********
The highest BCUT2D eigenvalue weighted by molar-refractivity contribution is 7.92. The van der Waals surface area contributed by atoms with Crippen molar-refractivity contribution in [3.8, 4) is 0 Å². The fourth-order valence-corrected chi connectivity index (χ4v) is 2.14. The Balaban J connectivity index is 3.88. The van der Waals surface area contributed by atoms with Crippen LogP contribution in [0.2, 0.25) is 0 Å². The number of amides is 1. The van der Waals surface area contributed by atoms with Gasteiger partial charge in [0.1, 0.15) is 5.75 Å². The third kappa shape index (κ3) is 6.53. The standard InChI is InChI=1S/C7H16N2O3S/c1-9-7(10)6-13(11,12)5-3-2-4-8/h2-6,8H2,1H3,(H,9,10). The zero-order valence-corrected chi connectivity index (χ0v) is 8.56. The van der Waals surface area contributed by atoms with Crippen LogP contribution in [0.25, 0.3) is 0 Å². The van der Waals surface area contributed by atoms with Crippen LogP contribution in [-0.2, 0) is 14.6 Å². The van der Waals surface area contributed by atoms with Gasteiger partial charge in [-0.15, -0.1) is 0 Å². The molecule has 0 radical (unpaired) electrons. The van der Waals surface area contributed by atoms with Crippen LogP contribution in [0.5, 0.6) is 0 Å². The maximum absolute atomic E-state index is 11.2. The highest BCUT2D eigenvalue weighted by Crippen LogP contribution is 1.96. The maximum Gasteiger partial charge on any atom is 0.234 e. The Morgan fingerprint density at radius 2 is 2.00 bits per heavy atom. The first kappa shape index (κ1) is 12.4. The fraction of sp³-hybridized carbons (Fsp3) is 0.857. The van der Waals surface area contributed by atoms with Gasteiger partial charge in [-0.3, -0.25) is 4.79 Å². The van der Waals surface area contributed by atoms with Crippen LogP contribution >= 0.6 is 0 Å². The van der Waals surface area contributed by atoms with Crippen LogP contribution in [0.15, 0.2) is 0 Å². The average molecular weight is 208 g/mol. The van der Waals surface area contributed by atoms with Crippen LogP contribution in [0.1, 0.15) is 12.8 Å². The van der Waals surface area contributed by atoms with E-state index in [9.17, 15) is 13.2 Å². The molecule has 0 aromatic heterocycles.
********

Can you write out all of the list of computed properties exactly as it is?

The highest BCUT2D eigenvalue weighted by molar-refractivity contribution is 7.92. The van der Waals surface area contributed by atoms with Crippen molar-refractivity contribution in [3.8, 4) is 0 Å². The fourth-order valence-corrected chi connectivity index (χ4v) is 2.14. The Balaban J connectivity index is 3.88. The van der Waals surface area contributed by atoms with Crippen LogP contribution in [0.2, 0.25) is 0 Å². The number of amides is 1. The van der Waals surface area contributed by atoms with Gasteiger partial charge in [0.1, 0.15) is 5.75 Å². The third kappa shape index (κ3) is 6.53. The standard InChI is InChI=1S/C7H16N2O3S/c1-9-7(10)6-13(11,12)5-3-2-4-8/h2-6,8H2,1H3,(H,9,10). The zero-order valence-corrected chi connectivity index (χ0v) is 8.56. The van der Waals surface area contributed by atoms with Crippen LogP contribution in [0.25, 0.3) is 0 Å². The van der Waals surface area contributed by atoms with Crippen LogP contribution in [-0.2, 0) is 14.6 Å². The van der Waals surface area contributed by atoms with Gasteiger partial charge in [-0.15, -0.1) is 0 Å². The molecule has 0 radical (unpaired) electrons. The van der Waals surface area contributed by atoms with Crippen LogP contribution in [0.5, 0.6) is 0 Å². The maximum absolute atomic E-state index is 11.2. The highest BCUT2D eigenvalue weighted by Crippen LogP contribution is 1.96. The maximum Gasteiger partial charge on any atom is 0.234 e. The Morgan fingerprint density at radius 2 is 2.00 bits per heavy atom. The first kappa shape index (κ1) is 12.4. The fraction of sp³-hybridized carbons (Fsp3) is 0.857. The van der Waals surface area contributed by atoms with Gasteiger partial charge in [-0.3, -0.25) is 4.79 Å². The van der Waals surface area contributed by atoms with Crippen LogP contribution >= 0.6 is 0 Å². The van der Waals surface area contributed by atoms with Crippen LogP contribution in [0.15, 0.2) is 0 Å². The average molecular weight is 208 g/mol. The van der Waals surface area contributed by atoms with Crippen LogP contribution in [0.1, 0.15) is 12.8 Å². The van der Waals surface area contributed by atoms with E-state index in [9.17, 15) is 13.2 Å². The molecule has 0 aromatic heterocycles.